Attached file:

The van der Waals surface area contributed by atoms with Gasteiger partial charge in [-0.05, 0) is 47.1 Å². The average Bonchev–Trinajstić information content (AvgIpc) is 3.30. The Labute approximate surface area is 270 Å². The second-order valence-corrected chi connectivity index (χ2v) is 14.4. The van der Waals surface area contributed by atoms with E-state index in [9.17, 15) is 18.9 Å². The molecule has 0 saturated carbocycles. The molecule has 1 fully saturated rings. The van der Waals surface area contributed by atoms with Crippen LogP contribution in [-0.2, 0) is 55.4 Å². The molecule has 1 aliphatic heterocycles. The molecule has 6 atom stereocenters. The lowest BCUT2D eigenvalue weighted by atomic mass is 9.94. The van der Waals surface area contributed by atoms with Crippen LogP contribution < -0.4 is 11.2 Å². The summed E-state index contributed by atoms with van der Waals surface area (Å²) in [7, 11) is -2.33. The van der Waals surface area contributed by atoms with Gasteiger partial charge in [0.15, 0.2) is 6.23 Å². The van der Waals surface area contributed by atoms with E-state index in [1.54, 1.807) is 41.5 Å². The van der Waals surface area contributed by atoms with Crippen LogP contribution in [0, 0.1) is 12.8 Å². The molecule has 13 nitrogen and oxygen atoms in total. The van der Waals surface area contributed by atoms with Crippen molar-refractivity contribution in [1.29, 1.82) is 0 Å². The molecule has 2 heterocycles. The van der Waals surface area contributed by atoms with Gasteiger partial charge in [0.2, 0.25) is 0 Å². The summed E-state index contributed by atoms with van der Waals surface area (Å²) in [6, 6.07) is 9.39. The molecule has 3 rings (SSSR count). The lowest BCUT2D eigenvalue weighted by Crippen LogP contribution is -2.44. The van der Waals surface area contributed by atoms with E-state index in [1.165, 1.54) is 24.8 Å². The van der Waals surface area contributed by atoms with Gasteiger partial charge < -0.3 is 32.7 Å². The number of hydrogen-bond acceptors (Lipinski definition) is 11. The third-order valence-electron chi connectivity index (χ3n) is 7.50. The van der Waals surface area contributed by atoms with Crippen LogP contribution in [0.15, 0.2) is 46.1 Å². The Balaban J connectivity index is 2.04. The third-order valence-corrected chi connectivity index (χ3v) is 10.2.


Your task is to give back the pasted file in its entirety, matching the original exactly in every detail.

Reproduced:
The van der Waals surface area contributed by atoms with Gasteiger partial charge in [-0.05, 0) is 47.1 Å². The average Bonchev–Trinajstić information content (AvgIpc) is 3.30. The Labute approximate surface area is 270 Å². The second-order valence-corrected chi connectivity index (χ2v) is 14.4. The van der Waals surface area contributed by atoms with E-state index in [9.17, 15) is 18.9 Å². The molecule has 0 saturated carbocycles. The molecule has 1 fully saturated rings. The van der Waals surface area contributed by atoms with Crippen LogP contribution in [-0.2, 0) is 55.4 Å². The molecule has 1 aliphatic heterocycles. The molecule has 6 atom stereocenters. The lowest BCUT2D eigenvalue weighted by atomic mass is 9.94. The van der Waals surface area contributed by atoms with Crippen LogP contribution < -0.4 is 11.2 Å². The summed E-state index contributed by atoms with van der Waals surface area (Å²) in [7, 11) is -2.33. The van der Waals surface area contributed by atoms with Gasteiger partial charge in [0.15, 0.2) is 6.23 Å². The van der Waals surface area contributed by atoms with E-state index in [1.54, 1.807) is 41.5 Å². The van der Waals surface area contributed by atoms with Crippen LogP contribution in [0, 0.1) is 12.8 Å². The molecule has 13 nitrogen and oxygen atoms in total. The van der Waals surface area contributed by atoms with Crippen molar-refractivity contribution in [1.29, 1.82) is 0 Å². The molecule has 2 heterocycles. The van der Waals surface area contributed by atoms with Gasteiger partial charge in [0.2, 0.25) is 0 Å². The summed E-state index contributed by atoms with van der Waals surface area (Å²) in [6, 6.07) is 9.39. The molecule has 3 rings (SSSR count). The lowest BCUT2D eigenvalue weighted by Crippen LogP contribution is -2.44. The van der Waals surface area contributed by atoms with E-state index in [1.165, 1.54) is 24.8 Å². The van der Waals surface area contributed by atoms with Gasteiger partial charge < -0.3 is 32.7 Å². The number of hydrogen-bond acceptors (Lipinski definition) is 11. The third-order valence-electron chi connectivity index (χ3n) is 7.50. The van der Waals surface area contributed by atoms with Crippen LogP contribution in [0.15, 0.2) is 46.1 Å². The Balaban J connectivity index is 2.04. The third-order valence-corrected chi connectivity index (χ3v) is 10.2.